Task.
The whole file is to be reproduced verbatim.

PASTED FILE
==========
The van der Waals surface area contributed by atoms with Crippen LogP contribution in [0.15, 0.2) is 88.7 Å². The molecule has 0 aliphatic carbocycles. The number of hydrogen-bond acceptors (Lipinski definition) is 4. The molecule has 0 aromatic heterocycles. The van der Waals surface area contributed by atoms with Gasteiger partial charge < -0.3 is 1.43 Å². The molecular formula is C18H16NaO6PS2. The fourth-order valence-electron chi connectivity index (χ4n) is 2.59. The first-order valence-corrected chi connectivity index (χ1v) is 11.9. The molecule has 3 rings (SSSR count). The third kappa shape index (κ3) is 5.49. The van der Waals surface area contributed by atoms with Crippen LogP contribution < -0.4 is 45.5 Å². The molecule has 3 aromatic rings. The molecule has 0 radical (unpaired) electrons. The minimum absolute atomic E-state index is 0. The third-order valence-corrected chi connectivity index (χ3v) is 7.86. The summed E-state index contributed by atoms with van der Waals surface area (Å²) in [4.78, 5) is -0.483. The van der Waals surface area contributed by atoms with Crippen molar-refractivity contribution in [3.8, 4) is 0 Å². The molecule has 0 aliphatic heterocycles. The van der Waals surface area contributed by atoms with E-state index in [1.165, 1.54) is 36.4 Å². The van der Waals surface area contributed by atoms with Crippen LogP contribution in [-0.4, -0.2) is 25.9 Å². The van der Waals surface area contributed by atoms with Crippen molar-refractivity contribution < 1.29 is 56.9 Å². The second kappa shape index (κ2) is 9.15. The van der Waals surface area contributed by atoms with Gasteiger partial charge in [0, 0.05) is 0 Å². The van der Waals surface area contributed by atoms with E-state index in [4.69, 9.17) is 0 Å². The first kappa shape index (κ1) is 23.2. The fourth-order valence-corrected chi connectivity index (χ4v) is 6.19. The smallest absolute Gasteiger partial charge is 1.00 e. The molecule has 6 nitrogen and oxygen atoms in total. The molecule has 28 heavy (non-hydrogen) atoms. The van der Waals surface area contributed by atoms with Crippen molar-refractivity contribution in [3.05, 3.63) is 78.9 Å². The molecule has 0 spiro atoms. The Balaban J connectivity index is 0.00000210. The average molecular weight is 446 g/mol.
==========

The van der Waals surface area contributed by atoms with Crippen LogP contribution in [0.15, 0.2) is 88.7 Å². The molecule has 0 aliphatic carbocycles. The number of hydrogen-bond acceptors (Lipinski definition) is 4. The molecule has 0 aromatic heterocycles. The van der Waals surface area contributed by atoms with Gasteiger partial charge < -0.3 is 1.43 Å². The molecular formula is C18H16NaO6PS2. The fourth-order valence-electron chi connectivity index (χ4n) is 2.59. The first-order valence-corrected chi connectivity index (χ1v) is 11.9. The molecule has 3 rings (SSSR count). The third kappa shape index (κ3) is 5.49. The van der Waals surface area contributed by atoms with Crippen LogP contribution < -0.4 is 45.5 Å². The molecule has 3 aromatic rings. The molecule has 0 radical (unpaired) electrons. The minimum absolute atomic E-state index is 0. The third-order valence-corrected chi connectivity index (χ3v) is 7.86. The summed E-state index contributed by atoms with van der Waals surface area (Å²) in [4.78, 5) is -0.483. The van der Waals surface area contributed by atoms with Crippen molar-refractivity contribution in [3.8, 4) is 0 Å². The molecule has 0 aliphatic heterocycles. The van der Waals surface area contributed by atoms with E-state index in [1.165, 1.54) is 36.4 Å². The van der Waals surface area contributed by atoms with Crippen LogP contribution in [-0.4, -0.2) is 25.9 Å². The van der Waals surface area contributed by atoms with Crippen molar-refractivity contribution < 1.29 is 56.9 Å². The second kappa shape index (κ2) is 9.15. The van der Waals surface area contributed by atoms with Gasteiger partial charge in [0, 0.05) is 0 Å². The van der Waals surface area contributed by atoms with E-state index in [4.69, 9.17) is 0 Å². The first kappa shape index (κ1) is 23.2. The fourth-order valence-corrected chi connectivity index (χ4v) is 6.19. The smallest absolute Gasteiger partial charge is 1.00 e. The molecule has 6 nitrogen and oxygen atoms in total. The molecule has 28 heavy (non-hydrogen) atoms. The van der Waals surface area contributed by atoms with Crippen molar-refractivity contribution in [3.05, 3.63) is 78.9 Å². The molecule has 0 spiro atoms. The Balaban J connectivity index is 0.00000210. The average molecular weight is 446 g/mol.